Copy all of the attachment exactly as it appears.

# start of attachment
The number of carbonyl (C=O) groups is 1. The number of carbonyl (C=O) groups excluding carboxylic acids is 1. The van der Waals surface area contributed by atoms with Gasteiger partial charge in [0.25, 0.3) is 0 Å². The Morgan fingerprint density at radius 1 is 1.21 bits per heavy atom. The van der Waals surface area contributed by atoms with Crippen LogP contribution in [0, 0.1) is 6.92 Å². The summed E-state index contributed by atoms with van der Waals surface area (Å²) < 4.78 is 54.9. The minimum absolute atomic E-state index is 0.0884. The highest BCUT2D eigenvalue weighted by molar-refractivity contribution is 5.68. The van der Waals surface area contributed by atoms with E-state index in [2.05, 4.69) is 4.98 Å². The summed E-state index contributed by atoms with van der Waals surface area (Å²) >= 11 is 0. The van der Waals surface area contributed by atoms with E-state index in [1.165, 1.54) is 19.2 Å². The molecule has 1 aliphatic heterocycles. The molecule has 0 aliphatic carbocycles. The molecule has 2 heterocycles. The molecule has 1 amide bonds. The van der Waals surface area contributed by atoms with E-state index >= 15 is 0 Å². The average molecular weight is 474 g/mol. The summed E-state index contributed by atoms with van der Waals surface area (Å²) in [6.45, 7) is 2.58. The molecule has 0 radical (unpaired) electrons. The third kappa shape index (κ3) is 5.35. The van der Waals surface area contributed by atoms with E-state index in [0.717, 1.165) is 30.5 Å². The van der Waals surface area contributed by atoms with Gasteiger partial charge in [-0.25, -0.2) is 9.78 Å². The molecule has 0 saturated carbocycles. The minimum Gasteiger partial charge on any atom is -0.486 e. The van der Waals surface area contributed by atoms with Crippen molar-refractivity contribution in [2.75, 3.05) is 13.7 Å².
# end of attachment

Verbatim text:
The number of carbonyl (C=O) groups is 1. The number of carbonyl (C=O) groups excluding carboxylic acids is 1. The van der Waals surface area contributed by atoms with Gasteiger partial charge in [0.25, 0.3) is 0 Å². The Morgan fingerprint density at radius 1 is 1.21 bits per heavy atom. The van der Waals surface area contributed by atoms with Crippen LogP contribution in [0, 0.1) is 6.92 Å². The summed E-state index contributed by atoms with van der Waals surface area (Å²) < 4.78 is 54.9. The minimum absolute atomic E-state index is 0.0884. The highest BCUT2D eigenvalue weighted by molar-refractivity contribution is 5.68. The van der Waals surface area contributed by atoms with E-state index in [2.05, 4.69) is 4.98 Å². The summed E-state index contributed by atoms with van der Waals surface area (Å²) >= 11 is 0. The van der Waals surface area contributed by atoms with E-state index in [1.165, 1.54) is 19.2 Å². The molecule has 1 aliphatic heterocycles. The molecule has 0 aliphatic carbocycles. The molecule has 2 heterocycles. The molecule has 1 amide bonds. The van der Waals surface area contributed by atoms with E-state index >= 15 is 0 Å². The average molecular weight is 474 g/mol. The summed E-state index contributed by atoms with van der Waals surface area (Å²) in [6.45, 7) is 2.58. The molecule has 0 radical (unpaired) electrons. The third kappa shape index (κ3) is 5.35. The van der Waals surface area contributed by atoms with E-state index in [0.717, 1.165) is 30.5 Å². The van der Waals surface area contributed by atoms with Gasteiger partial charge in [-0.25, -0.2) is 9.78 Å². The molecule has 0 saturated carbocycles. The minimum Gasteiger partial charge on any atom is -0.486 e. The van der Waals surface area contributed by atoms with Crippen molar-refractivity contribution in [2.75, 3.05) is 13.7 Å².